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Oncology. 1992;49 Suppl 2:50-4.

HIV-related cachexia: potential mechanisms and treatment.

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1
Department of Medicine, Northwestern University Medical School, Chicago, Ill.

Abstract

Involuntary weight loss or wasting indicative of severe protein energy malnutrition is a frequent complication of acquired immune deficiency syndrome (AIDS). Malnutrition, with its associated adverse effects on immunocompetence, may contribute to the progression of AIDS itself. Since death from wasting is ultimately related to the magnitude of tissue depletion, restoration of body cell mass may enhance survival. The mechanism of weight loss in AIDS has not been clearly elucidated. The etiology is likely to be multifactorial, the result of interactions between decreased caloric intake, malabsorption, and alterations in energy expenditure secondary to hormonal and/or metabolic abnormalities. Although weight loss is occasionally reversible with treatment of underlying infections and/or easily identifiable and reversible causes, the majority of patients are not this fortunate. Enteral and parenteral nutrition, which are expensive, cumbersome, and potentially morbid, have been suggested by some as therapeutic options. Megestrol acetate, a synthetic, orally active progestational agent, has been reported to stimulate appetite and weight gain. Data regarding the use of megestrol acetate for the treatment of cachexia related to human immunodeficiency virus (HIV) infection demonstrate convincingly its effectiveness in treating many patients with HIV-related anorexia and cachexia.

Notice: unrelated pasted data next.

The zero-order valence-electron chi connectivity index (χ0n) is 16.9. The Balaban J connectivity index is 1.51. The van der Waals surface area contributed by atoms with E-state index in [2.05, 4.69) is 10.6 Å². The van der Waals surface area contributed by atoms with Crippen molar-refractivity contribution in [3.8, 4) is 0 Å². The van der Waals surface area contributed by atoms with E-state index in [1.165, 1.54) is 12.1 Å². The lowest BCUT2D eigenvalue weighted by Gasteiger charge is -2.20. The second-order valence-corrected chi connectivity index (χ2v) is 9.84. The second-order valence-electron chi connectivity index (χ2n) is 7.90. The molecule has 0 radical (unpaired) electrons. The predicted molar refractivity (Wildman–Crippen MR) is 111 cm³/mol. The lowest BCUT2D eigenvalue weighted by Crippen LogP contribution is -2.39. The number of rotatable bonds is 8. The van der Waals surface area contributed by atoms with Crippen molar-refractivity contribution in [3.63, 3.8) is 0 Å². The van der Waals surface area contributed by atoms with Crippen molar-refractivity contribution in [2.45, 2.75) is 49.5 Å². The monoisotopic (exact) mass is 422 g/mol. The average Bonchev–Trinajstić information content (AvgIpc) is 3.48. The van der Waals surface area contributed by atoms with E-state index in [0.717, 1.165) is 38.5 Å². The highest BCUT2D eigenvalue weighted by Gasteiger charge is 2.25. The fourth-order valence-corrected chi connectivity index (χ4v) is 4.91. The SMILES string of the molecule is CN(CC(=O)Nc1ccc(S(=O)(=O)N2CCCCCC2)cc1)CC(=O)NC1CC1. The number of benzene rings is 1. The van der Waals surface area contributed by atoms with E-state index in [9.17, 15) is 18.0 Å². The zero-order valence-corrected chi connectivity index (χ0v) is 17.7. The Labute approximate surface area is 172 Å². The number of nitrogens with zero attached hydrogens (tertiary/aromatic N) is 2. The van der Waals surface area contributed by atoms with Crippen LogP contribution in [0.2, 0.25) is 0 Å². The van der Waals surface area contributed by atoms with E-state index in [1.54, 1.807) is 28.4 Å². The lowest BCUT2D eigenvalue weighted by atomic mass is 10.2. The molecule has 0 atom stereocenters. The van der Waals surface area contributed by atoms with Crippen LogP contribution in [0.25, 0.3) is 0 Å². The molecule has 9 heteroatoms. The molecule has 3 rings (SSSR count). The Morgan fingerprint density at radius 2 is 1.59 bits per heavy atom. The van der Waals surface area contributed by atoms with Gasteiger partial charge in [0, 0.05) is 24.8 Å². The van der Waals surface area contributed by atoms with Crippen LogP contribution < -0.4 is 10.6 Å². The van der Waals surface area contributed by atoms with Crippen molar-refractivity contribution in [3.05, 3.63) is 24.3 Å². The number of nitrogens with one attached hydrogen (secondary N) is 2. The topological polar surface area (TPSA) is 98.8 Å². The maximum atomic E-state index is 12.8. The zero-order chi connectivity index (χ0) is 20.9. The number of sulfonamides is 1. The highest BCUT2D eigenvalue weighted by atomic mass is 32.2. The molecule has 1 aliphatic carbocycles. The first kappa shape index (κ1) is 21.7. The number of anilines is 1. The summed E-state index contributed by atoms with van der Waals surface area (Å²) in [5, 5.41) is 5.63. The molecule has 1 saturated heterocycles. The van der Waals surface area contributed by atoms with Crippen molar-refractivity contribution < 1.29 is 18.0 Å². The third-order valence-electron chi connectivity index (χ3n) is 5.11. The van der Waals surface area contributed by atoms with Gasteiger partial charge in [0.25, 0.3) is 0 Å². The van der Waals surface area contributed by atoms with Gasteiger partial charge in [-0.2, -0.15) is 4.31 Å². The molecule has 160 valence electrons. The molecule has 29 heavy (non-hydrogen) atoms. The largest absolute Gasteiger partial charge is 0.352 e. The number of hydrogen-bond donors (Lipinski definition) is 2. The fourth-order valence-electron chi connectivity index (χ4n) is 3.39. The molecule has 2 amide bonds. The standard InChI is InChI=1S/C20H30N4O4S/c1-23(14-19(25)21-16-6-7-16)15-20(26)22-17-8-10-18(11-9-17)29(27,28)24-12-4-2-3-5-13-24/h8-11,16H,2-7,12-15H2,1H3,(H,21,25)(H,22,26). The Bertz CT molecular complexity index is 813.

PMID:
1461629
DOI:
10.1159/000227129
[Indexed for MEDLINE]

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